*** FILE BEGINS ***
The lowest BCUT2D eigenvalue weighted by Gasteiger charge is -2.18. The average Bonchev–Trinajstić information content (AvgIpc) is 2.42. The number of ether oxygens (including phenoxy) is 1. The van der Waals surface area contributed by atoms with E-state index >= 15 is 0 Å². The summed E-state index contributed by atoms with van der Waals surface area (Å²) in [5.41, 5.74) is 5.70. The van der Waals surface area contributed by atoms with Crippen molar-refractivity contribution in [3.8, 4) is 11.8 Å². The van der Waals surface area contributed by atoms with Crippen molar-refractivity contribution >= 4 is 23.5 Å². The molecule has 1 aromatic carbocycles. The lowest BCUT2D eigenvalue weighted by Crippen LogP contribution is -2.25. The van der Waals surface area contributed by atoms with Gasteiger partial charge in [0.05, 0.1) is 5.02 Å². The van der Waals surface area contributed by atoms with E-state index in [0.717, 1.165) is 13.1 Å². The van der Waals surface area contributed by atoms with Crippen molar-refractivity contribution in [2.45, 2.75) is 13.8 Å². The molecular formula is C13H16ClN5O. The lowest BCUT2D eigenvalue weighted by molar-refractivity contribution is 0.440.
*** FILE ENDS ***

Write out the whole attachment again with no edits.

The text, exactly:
The lowest BCUT2D eigenvalue weighted by Gasteiger charge is -2.18. The average Bonchev–Trinajstić information content (AvgIpc) is 2.42. The number of ether oxygens (including phenoxy) is 1. The van der Waals surface area contributed by atoms with E-state index >= 15 is 0 Å². The summed E-state index contributed by atoms with van der Waals surface area (Å²) in [5.41, 5.74) is 5.70. The van der Waals surface area contributed by atoms with Crippen molar-refractivity contribution in [3.8, 4) is 11.8 Å². The van der Waals surface area contributed by atoms with Crippen molar-refractivity contribution >= 4 is 23.5 Å². The molecule has 1 aromatic carbocycles. The lowest BCUT2D eigenvalue weighted by Crippen LogP contribution is -2.25. The van der Waals surface area contributed by atoms with Gasteiger partial charge in [0.05, 0.1) is 5.02 Å². The van der Waals surface area contributed by atoms with E-state index in [0.717, 1.165) is 13.1 Å². The van der Waals surface area contributed by atoms with Crippen molar-refractivity contribution in [2.45, 2.75) is 13.8 Å². The molecular formula is C13H16ClN5O. The lowest BCUT2D eigenvalue weighted by molar-refractivity contribution is 0.440.